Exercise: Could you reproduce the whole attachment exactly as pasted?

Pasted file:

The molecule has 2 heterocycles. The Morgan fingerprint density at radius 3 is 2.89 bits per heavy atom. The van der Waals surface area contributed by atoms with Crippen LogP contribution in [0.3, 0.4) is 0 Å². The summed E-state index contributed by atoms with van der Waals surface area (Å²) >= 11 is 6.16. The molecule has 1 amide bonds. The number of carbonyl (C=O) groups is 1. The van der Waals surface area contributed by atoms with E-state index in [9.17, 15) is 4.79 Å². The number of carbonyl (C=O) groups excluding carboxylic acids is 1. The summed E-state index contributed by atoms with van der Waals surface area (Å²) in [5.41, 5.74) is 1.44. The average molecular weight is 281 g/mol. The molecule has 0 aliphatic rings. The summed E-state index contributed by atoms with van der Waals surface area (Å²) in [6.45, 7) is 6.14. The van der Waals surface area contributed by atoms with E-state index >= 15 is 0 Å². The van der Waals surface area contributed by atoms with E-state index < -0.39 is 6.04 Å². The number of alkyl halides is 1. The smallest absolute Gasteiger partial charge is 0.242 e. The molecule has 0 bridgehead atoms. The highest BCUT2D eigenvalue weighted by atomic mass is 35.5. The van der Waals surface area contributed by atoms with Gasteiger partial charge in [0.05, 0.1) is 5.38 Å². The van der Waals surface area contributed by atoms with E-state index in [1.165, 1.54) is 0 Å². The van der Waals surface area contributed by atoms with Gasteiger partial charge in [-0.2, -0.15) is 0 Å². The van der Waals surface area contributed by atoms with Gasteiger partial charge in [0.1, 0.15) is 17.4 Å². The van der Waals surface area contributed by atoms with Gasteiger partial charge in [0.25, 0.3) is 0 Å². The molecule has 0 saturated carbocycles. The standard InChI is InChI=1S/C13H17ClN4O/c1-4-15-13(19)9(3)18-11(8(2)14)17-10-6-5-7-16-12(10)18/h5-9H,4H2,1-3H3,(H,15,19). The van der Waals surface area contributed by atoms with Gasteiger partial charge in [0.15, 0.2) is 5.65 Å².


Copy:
The molecule has 2 heterocycles. The Morgan fingerprint density at radius 3 is 2.89 bits per heavy atom. The van der Waals surface area contributed by atoms with Crippen LogP contribution in [0.3, 0.4) is 0 Å². The summed E-state index contributed by atoms with van der Waals surface area (Å²) >= 11 is 6.16. The molecule has 1 amide bonds. The number of carbonyl (C=O) groups is 1. The van der Waals surface area contributed by atoms with E-state index in [9.17, 15) is 4.79 Å². The number of carbonyl (C=O) groups excluding carboxylic acids is 1. The summed E-state index contributed by atoms with van der Waals surface area (Å²) in [5.41, 5.74) is 1.44. The average molecular weight is 281 g/mol. The molecule has 0 aliphatic rings. The summed E-state index contributed by atoms with van der Waals surface area (Å²) in [6.45, 7) is 6.14. The van der Waals surface area contributed by atoms with E-state index >= 15 is 0 Å². The van der Waals surface area contributed by atoms with E-state index < -0.39 is 6.04 Å². The number of alkyl halides is 1. The smallest absolute Gasteiger partial charge is 0.242 e. The molecule has 0 bridgehead atoms. The highest BCUT2D eigenvalue weighted by atomic mass is 35.5. The van der Waals surface area contributed by atoms with Gasteiger partial charge in [0.05, 0.1) is 5.38 Å². The van der Waals surface area contributed by atoms with E-state index in [1.165, 1.54) is 0 Å². The van der Waals surface area contributed by atoms with Gasteiger partial charge in [-0.2, -0.15) is 0 Å². The van der Waals surface area contributed by atoms with Gasteiger partial charge in [0.1, 0.15) is 17.4 Å². The van der Waals surface area contributed by atoms with Gasteiger partial charge in [0.25, 0.3) is 0 Å². The molecule has 0 saturated carbocycles. The standard InChI is InChI=1S/C13H17ClN4O/c1-4-15-13(19)9(3)18-11(8(2)14)17-10-6-5-7-16-12(10)18/h5-9H,4H2,1-3H3,(H,15,19). The van der Waals surface area contributed by atoms with Gasteiger partial charge in [0.15, 0.2) is 5.65 Å².